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#416 ~ Skeletons at the Feast

Skeletons at the Feast by Chris Bohjalian

Published by: Crown Publishing

Published on: May 6, 2008

Page Count: 368

Genre: Historical Fiction

My Reading Format: Audiobook rented from my local public library

Audiobook Published by: Random House Audio

Narrator: Mark Bramhall

Audiobook Length: 12 hours 13 minutes

Available Formats: Hardcover, Paperback, eBook, and Audiobook


Publisher’s Description

In January 1945, in the waning months of World War II, a small group of people begin the longest journey of their lives: an attempt to cross the remnants of the Third Reich, from Warsaw to the Rhine if necessary, to reach the British and American lines.

Among the group is eighteen-year-old Anna Emmerich, the daughter of Prussian aristocrats. There is her lover, Callum Finella, a twenty-year-old Scottish prisoner of war who was brought from the stalag to her family’s farm as forced labor. And there is a twenty-six-year-old Wehrmacht corporal, who the pair know as Manfred–who is, in reality, Uri Singer, a Jew from Germany who managed to escape a train bound for Auschwitz.

As they work their way west, they encounter a countryside ravaged by war. Their flight will test both Anna’s and Callum’s love, as well as their friendship with Manfred–assuming any of them even survive.

Review from My Bookshelf

I picked up this novel on a whim while skimming the audiobook collection  at my local pubic library. I’d always wanted to read Chris Bohjalian and when I saw that Mark Bramhall narrated Skeletons at the Feast, the choice was clear.  Mark Bramhall is a talented narrator and I loved what he did with this novel. I particularly liked what he did with Callum’s accent. It sounded warm and comforting, just perfect for the character. Just as with the novel itself, Bramhall’s  work was strong from beginning to end.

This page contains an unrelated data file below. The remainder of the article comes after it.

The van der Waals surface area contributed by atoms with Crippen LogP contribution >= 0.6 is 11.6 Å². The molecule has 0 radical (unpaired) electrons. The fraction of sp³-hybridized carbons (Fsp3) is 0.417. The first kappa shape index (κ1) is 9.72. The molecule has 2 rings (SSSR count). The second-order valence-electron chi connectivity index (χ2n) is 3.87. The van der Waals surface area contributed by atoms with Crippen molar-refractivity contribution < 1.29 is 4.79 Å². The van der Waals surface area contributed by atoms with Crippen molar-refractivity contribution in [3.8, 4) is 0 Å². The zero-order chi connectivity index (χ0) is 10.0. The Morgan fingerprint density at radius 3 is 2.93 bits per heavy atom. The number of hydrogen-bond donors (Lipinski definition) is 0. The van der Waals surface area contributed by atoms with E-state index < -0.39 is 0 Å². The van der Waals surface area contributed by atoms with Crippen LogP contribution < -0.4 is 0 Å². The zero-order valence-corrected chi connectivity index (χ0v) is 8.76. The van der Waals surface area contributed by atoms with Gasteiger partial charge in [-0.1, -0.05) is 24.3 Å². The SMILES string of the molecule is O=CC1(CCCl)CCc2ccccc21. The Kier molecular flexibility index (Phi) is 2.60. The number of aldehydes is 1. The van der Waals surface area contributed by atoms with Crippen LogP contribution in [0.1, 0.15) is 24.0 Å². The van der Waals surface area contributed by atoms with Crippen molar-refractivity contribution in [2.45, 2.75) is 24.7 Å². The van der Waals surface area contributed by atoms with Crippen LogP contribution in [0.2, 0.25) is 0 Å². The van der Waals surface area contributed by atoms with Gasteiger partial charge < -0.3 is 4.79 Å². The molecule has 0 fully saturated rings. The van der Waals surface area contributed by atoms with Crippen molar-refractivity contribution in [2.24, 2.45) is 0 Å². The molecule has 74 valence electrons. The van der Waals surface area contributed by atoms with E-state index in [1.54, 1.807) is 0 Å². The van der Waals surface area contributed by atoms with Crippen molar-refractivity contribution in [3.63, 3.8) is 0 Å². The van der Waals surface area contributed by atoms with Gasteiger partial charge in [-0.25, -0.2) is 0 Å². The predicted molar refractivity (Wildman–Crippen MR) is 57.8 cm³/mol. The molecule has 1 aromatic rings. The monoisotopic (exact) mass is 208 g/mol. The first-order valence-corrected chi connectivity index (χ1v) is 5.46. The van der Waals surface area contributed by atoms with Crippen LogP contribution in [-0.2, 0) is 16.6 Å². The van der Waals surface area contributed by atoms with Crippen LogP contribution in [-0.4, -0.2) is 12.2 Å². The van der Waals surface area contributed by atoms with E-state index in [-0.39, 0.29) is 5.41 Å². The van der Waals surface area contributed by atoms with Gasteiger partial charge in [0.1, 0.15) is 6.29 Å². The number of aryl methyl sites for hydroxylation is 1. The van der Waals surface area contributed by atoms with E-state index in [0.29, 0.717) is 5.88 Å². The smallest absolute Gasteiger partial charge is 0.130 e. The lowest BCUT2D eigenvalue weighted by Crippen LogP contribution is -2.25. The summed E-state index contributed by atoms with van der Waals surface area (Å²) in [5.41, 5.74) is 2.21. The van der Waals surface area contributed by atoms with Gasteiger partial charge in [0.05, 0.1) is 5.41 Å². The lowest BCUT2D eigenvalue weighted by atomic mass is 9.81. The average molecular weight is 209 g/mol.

Earlier this month, my husband’s family buried one of its own. William M. Conner, aged 87, served his country during World War II. He was part of the second wave on Normandy beach, fought during the Battle of the Bulge, and helped liberate a concentration camp in Germany. As I took part in the solemn military graveside service, I thought a lot about Skeletons at the Feast and my reaction to it. I relived some of the less pleasant moments in that story and reflected on how Uncle Bill saw that and probably so much worse. That he was able to return to Virginia and live the good and kind life that he did thereafter is a testament to his character and the human spirit. In that, Uncle Bill and Chris Bohjalian’s characters have much in common.

Skeletons at the Feast is a fantastic novel about the true toll of  warm on a continent, a race, a family, and an individual. Due to the subject matter, it was not the easiest book to read. While fiction may be seen as a means to escape reality, when done well it is also a way to sit vigil for those who have lived through atrocities. I am grateful that Mark Bramhall finally gave me the gentle shove I needed to pick up a Chris Bohjalian book. I very highly recommend this novel.

17 Comments

  • At 2012.03.26 07:00, Serena said:

    This novel has been on my TBR list for some time. I’ll have to start moving it closer to the top.

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    • At 2012.03.26 14:30, Literate Housewife said: